Skip Navigation

Chair making in Penn Wood

Chair making started as a cottage industry in the villages of the Chilterns in the 1600s. However, in the 1790s, with the industrial revolution, High Wycombe became a centre of production for the manufacture of chairs and other furniture. In fact, this trade became the town’s main industry and by the mid 19th century there were around one hundred factories in the area, many using Penn and Common Woods as a source of timber.

Craftsman removing bark from wooden bow c.1948 credit @ Sharing Wycombe's Old Photos and Buckinghamshire Free Press

Around that time, the appearance of the woods changed significantly. Large areas of oak trees were clear-felled and replaced with beech, which thrived in the chalky soil found in the Chilterns, to meet the increasing demand for tall, narrow trees. In fact, so many were planted that they became known as the 'Buckinghamshire weed'. These trees were more easily handled by woodsmen as well as being more economical to transport to the factories in town.


Although the chairs were assembled in factories, the legs, stretchers and spindles were made by highly skilled wood-turners known as bodgers. As it was easier to take their tools to the trees than carry the timber to a workshop, these craftsmen worked in the woods. Having purchased a stand of trees from the estate and built a small shack for shelter close by, the bodger would set to work, roughly cutting and shaping the wood to the length of a chair leg, spindle or stretcher before turning the wood with a pole lathe to produce the finished article.

Once the chair components had been made, they would be stored, drying in piles, until the bodger could take them to the chair factories in High Wycombe for sale. The bodgers worked hard, having to produce at least 144 chair parts per day to make a living, although many supplemented their income by selling wood shavings as kindling.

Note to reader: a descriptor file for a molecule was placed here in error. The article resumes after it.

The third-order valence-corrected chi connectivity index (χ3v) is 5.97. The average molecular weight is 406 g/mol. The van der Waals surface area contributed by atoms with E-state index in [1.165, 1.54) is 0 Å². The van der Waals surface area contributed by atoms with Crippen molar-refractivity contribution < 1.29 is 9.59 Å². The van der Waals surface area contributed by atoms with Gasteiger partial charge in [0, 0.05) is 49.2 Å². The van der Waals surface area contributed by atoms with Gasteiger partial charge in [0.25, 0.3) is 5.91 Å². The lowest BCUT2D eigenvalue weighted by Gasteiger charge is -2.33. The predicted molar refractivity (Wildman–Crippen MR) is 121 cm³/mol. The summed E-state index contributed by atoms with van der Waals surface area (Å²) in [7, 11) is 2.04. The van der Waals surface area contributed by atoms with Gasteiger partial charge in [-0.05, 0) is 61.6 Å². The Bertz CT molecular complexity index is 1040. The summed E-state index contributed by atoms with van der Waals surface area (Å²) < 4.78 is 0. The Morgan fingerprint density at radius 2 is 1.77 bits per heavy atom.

The bodgers prospered for well over two centuries, until the early 1900s when factories began moving towards the more cost-effective mechanical methods of mass production. A small number of bodgers could still be found working in the woods up until the 1950s, after which the trade died out.

The Windsor Chair

It wasn’t long before High Wycombe became renowned for making Windsor Chairs. This style of chair was constructed in a specific way, starting with the benchman who would carve a solid wooden seat (or bottom) into a shallow dish for comfort and produce the back splats. This would then be passed, along with the spindles, legs and stretchers, to a framer who would assemble the chair by pushing the various components into drilled holes.

Although the traditional manufacturing method has changed considerably over the years, the basic principles of the construction of the Windsor Chair remain and it is still a popular design today.

Household names in the furniture trade

The production techniques might have changed, but the industry continued to thrive and furniture makers flocked to High Wycombe which had established itself as a chair-manufacturing hub. Dancer and Hearne, Parker Knoll and Ercol all had factories in the area and were producing chairs in great volume. In fact, in the 1930s, Dancer and Hearne produced over 10,000 chairs each week, making it the biggest chair manufacturer in the world.

Workers at Dancer and Hearne factory c.1895 credit @ Sharing Wycombe's Old Photos and Buckinghamshire Free PresOther companies were also drawn to the area. The match maker, Bryant & Mays, had a factory in High Wycombe and took advantage of the wood scraps being disposed of by the furniture trade.